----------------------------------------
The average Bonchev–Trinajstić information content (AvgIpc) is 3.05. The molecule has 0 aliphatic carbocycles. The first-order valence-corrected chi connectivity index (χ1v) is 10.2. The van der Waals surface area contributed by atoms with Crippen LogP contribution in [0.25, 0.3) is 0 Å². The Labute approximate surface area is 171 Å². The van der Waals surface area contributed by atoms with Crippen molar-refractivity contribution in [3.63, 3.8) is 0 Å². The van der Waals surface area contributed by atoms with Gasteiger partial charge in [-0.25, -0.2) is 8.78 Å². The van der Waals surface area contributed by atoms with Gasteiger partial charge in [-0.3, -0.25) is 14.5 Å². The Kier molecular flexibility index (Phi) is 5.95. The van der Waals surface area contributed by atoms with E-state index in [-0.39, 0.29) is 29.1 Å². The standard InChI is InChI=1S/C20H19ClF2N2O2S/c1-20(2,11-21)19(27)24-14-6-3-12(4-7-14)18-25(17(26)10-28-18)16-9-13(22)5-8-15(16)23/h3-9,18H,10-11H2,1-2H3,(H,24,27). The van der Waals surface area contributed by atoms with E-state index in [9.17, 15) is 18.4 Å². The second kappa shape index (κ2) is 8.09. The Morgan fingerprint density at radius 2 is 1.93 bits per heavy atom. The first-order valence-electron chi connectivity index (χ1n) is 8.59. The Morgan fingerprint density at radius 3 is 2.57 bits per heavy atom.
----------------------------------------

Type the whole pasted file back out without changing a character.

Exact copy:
The average Bonchev–Trinajstić information content (AvgIpc) is 3.05. The molecule has 0 aliphatic carbocycles. The first-order valence-corrected chi connectivity index (χ1v) is 10.2. The van der Waals surface area contributed by atoms with Crippen LogP contribution in [0.25, 0.3) is 0 Å². The Labute approximate surface area is 171 Å². The van der Waals surface area contributed by atoms with Crippen molar-refractivity contribution in [3.63, 3.8) is 0 Å². The van der Waals surface area contributed by atoms with Gasteiger partial charge in [-0.25, -0.2) is 8.78 Å². The van der Waals surface area contributed by atoms with Gasteiger partial charge in [-0.3, -0.25) is 14.5 Å². The Kier molecular flexibility index (Phi) is 5.95. The van der Waals surface area contributed by atoms with E-state index in [-0.39, 0.29) is 29.1 Å². The standard InChI is InChI=1S/C20H19ClF2N2O2S/c1-20(2,11-21)19(27)24-14-6-3-12(4-7-14)18-25(17(26)10-28-18)16-9-13(22)5-8-15(16)23/h3-9,18H,10-11H2,1-2H3,(H,24,27). The van der Waals surface area contributed by atoms with E-state index in [9.17, 15) is 18.4 Å². The second kappa shape index (κ2) is 8.09. The Morgan fingerprint density at radius 2 is 1.93 bits per heavy atom. The first-order valence-electron chi connectivity index (χ1n) is 8.59. The Morgan fingerprint density at radius 3 is 2.57 bits per heavy atom.